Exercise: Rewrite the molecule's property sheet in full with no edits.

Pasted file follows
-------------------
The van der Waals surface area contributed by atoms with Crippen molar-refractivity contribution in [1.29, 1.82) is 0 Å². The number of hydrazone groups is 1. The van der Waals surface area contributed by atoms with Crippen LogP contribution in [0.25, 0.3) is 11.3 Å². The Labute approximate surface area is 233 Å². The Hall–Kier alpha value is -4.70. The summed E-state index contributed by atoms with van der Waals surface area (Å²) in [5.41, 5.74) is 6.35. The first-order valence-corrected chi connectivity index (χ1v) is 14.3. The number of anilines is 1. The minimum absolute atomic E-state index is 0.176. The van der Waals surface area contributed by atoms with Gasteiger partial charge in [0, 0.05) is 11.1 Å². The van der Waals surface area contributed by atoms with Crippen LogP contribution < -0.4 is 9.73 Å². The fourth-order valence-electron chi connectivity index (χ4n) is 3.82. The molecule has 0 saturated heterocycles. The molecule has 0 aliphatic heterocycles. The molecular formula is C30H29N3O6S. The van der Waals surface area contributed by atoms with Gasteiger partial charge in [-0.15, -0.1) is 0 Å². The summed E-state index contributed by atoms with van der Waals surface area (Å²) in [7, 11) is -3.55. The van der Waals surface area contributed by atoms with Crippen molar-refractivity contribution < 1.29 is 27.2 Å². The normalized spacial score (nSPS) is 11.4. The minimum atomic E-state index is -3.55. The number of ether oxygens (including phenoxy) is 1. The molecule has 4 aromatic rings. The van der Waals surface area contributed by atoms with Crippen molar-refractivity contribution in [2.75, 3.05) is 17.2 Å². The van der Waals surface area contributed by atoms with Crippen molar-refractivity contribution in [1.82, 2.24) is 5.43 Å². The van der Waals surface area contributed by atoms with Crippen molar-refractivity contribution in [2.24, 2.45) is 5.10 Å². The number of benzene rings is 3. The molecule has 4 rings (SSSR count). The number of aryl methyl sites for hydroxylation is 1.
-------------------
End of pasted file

The van der Waals surface area contributed by atoms with Crippen molar-refractivity contribution in [1.29, 1.82) is 0 Å². The number of hydrazone groups is 1. The van der Waals surface area contributed by atoms with Crippen LogP contribution in [0.25, 0.3) is 11.3 Å². The Labute approximate surface area is 233 Å². The Hall–Kier alpha value is -4.70. The summed E-state index contributed by atoms with van der Waals surface area (Å²) in [5.41, 5.74) is 6.35. The first-order valence-corrected chi connectivity index (χ1v) is 14.3. The number of anilines is 1. The minimum absolute atomic E-state index is 0.176. The van der Waals surface area contributed by atoms with Gasteiger partial charge in [0, 0.05) is 11.1 Å². The van der Waals surface area contributed by atoms with Crippen LogP contribution < -0.4 is 9.73 Å². The fourth-order valence-electron chi connectivity index (χ4n) is 3.82. The molecule has 0 saturated heterocycles. The molecule has 0 aliphatic heterocycles. The molecular formula is C30H29N3O6S. The van der Waals surface area contributed by atoms with Gasteiger partial charge in [-0.15, -0.1) is 0 Å². The summed E-state index contributed by atoms with van der Waals surface area (Å²) in [7, 11) is -3.55. The van der Waals surface area contributed by atoms with Crippen molar-refractivity contribution < 1.29 is 27.2 Å². The normalized spacial score (nSPS) is 11.4. The minimum atomic E-state index is -3.55. The number of ether oxygens (including phenoxy) is 1. The molecule has 4 aromatic rings. The van der Waals surface area contributed by atoms with Crippen molar-refractivity contribution in [2.75, 3.05) is 17.2 Å². The van der Waals surface area contributed by atoms with Crippen molar-refractivity contribution in [1.82, 2.24) is 5.43 Å². The van der Waals surface area contributed by atoms with Crippen molar-refractivity contribution in [2.24, 2.45) is 5.10 Å². The number of benzene rings is 3. The molecule has 4 rings (SSSR count). The number of aryl methyl sites for hydroxylation is 1.